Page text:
The Terminator: A Film with B Movie Charm

In Film and Television by Critical Eye




In the year 2029 and a war rages on between man and machine. Following a nuclear holocaust instigated by Skynet, a computer defence system that had become part of the infrastructure of society and had grown so advanced that it became ‘self-aware’ and turned on its creators and the whole of mankind. The human survivors now do battle against their formidable foe in this post-apocalyptic world.

Two adversaries from that world are sent back through time to the year 1984. One a soldier fighting for the resistance movement, Kyle Reece, (Michael Biehn), and the other a cyborg, a cybernetic organism with both organic and biomechatronic body parts called the Terminator, played by Arnold Schwarzenegger. He is tasked with tracking down and killing Sarah Connor, (Linda Hamilton) who was destined to bear a son, John Connor, who would one day grow up to become the saviour of the human race in defeating Skynet.

The Terminator has more malevolent intentions towards Connor and uses every trick in the book with cool efficiency and seemingly invincible physical strength, making the former Mr Universe with his imposing stature and bulging biceps the ideal candidate for the role. Despite requiring very little acting prowess, Schwarzenegger makes a convincing villain and was a perfect fit. He was originally cast as Reece but had expressed his wish to play the Terminator instead and was duly granted the role.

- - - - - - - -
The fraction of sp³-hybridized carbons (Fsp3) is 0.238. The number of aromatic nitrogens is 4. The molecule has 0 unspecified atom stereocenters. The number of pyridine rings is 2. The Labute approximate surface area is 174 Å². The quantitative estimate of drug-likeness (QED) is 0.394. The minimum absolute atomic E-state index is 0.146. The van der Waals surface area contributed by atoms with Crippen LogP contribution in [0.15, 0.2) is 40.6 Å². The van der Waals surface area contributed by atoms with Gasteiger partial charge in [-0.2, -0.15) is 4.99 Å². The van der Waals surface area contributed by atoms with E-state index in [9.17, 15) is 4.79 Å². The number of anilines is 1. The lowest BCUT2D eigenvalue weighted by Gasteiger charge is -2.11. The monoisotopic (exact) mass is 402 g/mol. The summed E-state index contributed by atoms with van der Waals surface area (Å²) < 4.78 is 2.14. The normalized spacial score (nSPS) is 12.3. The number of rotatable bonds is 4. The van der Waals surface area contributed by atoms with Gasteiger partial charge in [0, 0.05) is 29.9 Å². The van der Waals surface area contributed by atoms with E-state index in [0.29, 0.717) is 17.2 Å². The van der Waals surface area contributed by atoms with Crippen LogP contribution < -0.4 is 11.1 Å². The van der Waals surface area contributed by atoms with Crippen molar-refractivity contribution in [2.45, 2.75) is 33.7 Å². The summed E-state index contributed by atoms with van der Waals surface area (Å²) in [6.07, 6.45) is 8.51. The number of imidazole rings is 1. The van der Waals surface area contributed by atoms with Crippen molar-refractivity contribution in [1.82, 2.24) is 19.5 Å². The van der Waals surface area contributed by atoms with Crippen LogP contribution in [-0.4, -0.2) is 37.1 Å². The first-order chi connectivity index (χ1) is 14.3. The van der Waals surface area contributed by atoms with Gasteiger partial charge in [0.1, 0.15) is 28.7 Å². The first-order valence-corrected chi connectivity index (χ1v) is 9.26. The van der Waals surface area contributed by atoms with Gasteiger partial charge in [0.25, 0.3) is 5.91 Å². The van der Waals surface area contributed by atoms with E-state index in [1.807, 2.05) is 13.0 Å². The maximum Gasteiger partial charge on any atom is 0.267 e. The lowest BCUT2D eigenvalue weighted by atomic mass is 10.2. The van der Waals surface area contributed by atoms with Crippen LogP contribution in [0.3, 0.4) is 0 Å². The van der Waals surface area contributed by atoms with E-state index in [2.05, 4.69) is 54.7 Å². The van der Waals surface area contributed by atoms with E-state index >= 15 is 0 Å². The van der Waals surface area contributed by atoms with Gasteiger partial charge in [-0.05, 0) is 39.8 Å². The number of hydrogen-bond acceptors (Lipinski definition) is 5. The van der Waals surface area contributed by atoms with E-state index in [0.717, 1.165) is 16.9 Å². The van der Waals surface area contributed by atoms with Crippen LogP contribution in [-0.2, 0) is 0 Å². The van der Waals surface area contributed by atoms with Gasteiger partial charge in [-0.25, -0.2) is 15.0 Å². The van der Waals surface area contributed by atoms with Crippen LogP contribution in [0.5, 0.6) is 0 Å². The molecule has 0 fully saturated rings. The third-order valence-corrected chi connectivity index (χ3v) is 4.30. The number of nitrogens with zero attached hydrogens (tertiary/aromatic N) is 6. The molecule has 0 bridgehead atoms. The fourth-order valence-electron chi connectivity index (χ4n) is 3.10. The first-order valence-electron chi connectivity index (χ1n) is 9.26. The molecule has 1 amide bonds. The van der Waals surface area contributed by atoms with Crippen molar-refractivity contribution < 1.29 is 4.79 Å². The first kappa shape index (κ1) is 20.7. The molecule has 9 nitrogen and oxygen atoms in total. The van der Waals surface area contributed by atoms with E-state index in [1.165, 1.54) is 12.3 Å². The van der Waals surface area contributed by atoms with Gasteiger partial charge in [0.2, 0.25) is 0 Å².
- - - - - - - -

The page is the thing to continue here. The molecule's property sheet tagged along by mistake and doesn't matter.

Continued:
Despite the groundbreaking special effects lauded over by film critics and audiences regarding the sequel, Terminator 2: Judgment Day, which were well deserved of course, part of The Terminator’s charm was how the main conflict took place over a few days, mostly at night and the B movie quality to it. Director James Cameron and writer and producer Gale Anne Hurd’s vision was realised with a relatively modest budget of around 6 million dollars. The sets had obvious flaws as a result and were unrealistic in many aspects, but that didn’t matter, an engaging plot and well-formed characters made the film.

Harlan Ellison, an American writer, who although admitted he enjoyed the film, claimed that the story was based on his work from an episode from The Outer Limit’s 1960’s TV show, called ‘Soldier’ of which Cameron denied but was settled out of court with Ellison receiving an undisclosed sum and film credits. Whatever the truth, there are glaring similarities between the two bodies of work.

With an 18 certificate the violence was clearly evident but not gratuitous. The Tech Noir scene, a night club, and ensuing chase were electrifying and intense, and later the demolition job on a police station by the Terminator were just a few of the main highlights.

The music composer Brad Fiedel provides the film’s score, a simple synthesizer-based track as iconic as the movie itself, which was both haunting and memorable with an underlying sense of urgency about it.

The lead characters in The Terminator are somehow exist in a perpetual cycle of time for all of eternity, as will become evident if you have never seen the film. The notion that a superpower hell-bent on the destruction of mankind, with the ability to time travel at its disposal made it plausible that they might at least attempt to take out an influential leader such as Connor who was responsible for their demise if at all possible, and by any means, enabling the viewer to suspend disbelief for just a few hours and be taken along for the ride.